NRC Chairman Gregory Jaczko told the workshop that "it's very important that we guard against any potential sense of complacency about aging management and license renewal."

Some 61 of the 104 operating US power reactors have had their initial 40-year licenses renewed by NRC for an additional 20 years.

Jaczko said "the industry has done good work in developing effective aging management programs to meet NRC safety requirements. This is a track record that the industry can be proud of. But it's also important to recognize that we have very limited experience in seeing how aging management programs actually work after the initial 40-year period of operation."

Jaczko also said that "if the industry's research demonstrates that licensees can safely conduct extended operation beyond 60 years, the NRC has every reason to believe that the licensing reviews will proceed efficiently and effectively."

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Value of Subsidies Oten Exceed Market Price of Nuclear Energy Produced

CONTACT: Elliott Negin, Union of Concerned Scientists, 202-331-5439



The Union of Concerned Scientists (UCS) will hold a telephone press conference to release a new report detailing the full range of subsidies that have benefitted the commercial nuclear power industry in the United States over the last 50 years. The report found that subsidies for the entire nuclear fuel cycle -- from uranium mining to long-term waste storage -- have often exceeded the average market price of the power produced. In other words, if the government had purchased power on the open market and given it away for free, it would have been less costly than subsidizing nuclear power plant construction and operation.

Pending and proposed subsidies for new nuclear reactors would shift even more costs and risks from the industry to taxpayers and ratepayers. The president’s new budget proposal would provide an additional $36 billion in taxpayer-backed federal loan guarantees to underwrite the construction of new reactors. That would nearly triple the amount of loan guarantees already available to the industry.

Ellen Vancko, UCS Nuclear Energy & Climate Change Project manager, Washington, D.C.
Doug Koplow, founder, Earth Track, Inc., Cambridge, Mass. (report author)

Wednesday, February 23, 2011, 1 p.m. EST

The comfort of your own office. Call: 866-793-1307; Conference ID: UCS nuclear subsidies teleconference


The Union of Concerned Scientists is the leading U.S. science-based nonprofit organization working for a healthy environment and a safer world. Founded in 1969, UCS is headquartered in Cambridge, Massachusetts, and also has offices in Berkeley, Chicago and Washington, D.C. For more information, go to www.ucsusa.org.

New AP1000 Nuclear Reactor Design Sparks Ire

From In These Times:

In their rush to approve a newly designed nuclear reactor slated for proposed power plants throughout the southeastern United States, federal regulators are ignoring safety issues raised by a pattern of containment failures in reactors. That’s the urgent message at the center of two recent reports examining the design of the Westinghouse AP1000 reactor, which the Nuclear Regulatory Commission (NRC) is in the process of certifying.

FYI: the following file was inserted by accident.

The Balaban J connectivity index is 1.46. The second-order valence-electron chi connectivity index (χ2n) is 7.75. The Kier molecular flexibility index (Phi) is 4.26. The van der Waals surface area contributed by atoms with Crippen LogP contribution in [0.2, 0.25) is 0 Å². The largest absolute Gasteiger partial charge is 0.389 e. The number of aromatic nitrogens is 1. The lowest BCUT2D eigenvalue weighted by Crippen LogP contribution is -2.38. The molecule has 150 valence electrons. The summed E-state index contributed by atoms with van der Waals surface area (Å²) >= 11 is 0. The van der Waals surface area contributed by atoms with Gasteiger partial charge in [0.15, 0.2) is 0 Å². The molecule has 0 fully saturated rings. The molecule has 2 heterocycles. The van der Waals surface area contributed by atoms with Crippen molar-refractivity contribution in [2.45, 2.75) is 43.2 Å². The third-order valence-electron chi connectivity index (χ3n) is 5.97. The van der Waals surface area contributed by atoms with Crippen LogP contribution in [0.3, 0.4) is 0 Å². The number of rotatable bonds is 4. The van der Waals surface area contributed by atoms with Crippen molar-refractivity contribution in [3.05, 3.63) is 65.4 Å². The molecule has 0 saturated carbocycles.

Both reports were written by Arnold Gundersen, a former senior nuclear industry official and chief engineer of Fairewinds Associates, Inc., an independent research firm. The initial report was released in April 2010, and the follow-up report released in late December. They were commissioned by the AP1000 Oversight Group, a coalition of environmental organizations centered in the Southeast, where construction of 14 new nuclear power plants has been proposed. Because of the safety issues documented by Gundersen, the coalition is contesting certification of the AP1000.

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TMI: Operator Examinations


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Coal's hidden costs top $345 billion in U.S. study

From Reuters:

The United States' reliance on coal to generate almost half of its electricity, costs the economy about $345 billion a year in hidden expenses not borne by miners or utilities, including health problems in mining communities and pollution around power plants, a study found.

Those costs would effectively triple the price of electricity produced by coal-fired plants, which are prevalent in part due to the their low cost of operation, the study led by a Harvard University researcher found.

"This is not borne by the coal industry, this is borne by us, in our taxes," said Paul Epstein, a Harvard Medical School instructor and the associate director of its Center for Health and the Global Environment, the study's lead author.

"The public cost is far greater than the cost of the coal itself. The impacts of this industry go way beyond just lighting our lights."